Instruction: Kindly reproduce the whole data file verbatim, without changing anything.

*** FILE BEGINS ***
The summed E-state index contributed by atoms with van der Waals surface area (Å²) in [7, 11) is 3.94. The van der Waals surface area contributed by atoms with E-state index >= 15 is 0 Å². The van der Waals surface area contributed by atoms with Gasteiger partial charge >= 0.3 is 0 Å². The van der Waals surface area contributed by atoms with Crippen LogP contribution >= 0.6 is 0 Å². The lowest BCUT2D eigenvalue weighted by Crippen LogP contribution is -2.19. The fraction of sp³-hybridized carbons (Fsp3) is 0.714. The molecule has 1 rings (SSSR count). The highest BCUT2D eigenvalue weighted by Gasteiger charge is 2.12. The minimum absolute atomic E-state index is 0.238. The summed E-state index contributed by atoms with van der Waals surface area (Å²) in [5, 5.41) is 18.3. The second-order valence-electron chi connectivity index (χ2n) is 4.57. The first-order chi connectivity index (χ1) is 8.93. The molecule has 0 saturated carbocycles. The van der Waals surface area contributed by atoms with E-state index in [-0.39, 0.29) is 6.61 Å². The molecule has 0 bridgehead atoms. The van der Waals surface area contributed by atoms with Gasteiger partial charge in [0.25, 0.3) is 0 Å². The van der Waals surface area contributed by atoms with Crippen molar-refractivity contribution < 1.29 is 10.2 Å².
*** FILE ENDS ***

The summed E-state index contributed by atoms with van der Waals surface area (Å²) in [7, 11) is 3.94. The van der Waals surface area contributed by atoms with E-state index >= 15 is 0 Å². The van der Waals surface area contributed by atoms with Gasteiger partial charge >= 0.3 is 0 Å². The van der Waals surface area contributed by atoms with Crippen LogP contribution >= 0.6 is 0 Å². The lowest BCUT2D eigenvalue weighted by Crippen LogP contribution is -2.19. The fraction of sp³-hybridized carbons (Fsp3) is 0.714. The molecule has 1 rings (SSSR count). The highest BCUT2D eigenvalue weighted by Gasteiger charge is 2.12. The minimum absolute atomic E-state index is 0.238. The summed E-state index contributed by atoms with van der Waals surface area (Å²) in [5, 5.41) is 18.3. The second-order valence-electron chi connectivity index (χ2n) is 4.57. The first-order chi connectivity index (χ1) is 8.93. The molecule has 0 saturated carbocycles. The van der Waals surface area contributed by atoms with E-state index in [-0.39, 0.29) is 6.61 Å². The molecule has 0 bridgehead atoms. The van der Waals surface area contributed by atoms with Gasteiger partial charge in [0.25, 0.3) is 0 Å². The van der Waals surface area contributed by atoms with Crippen molar-refractivity contribution < 1.29 is 10.2 Å².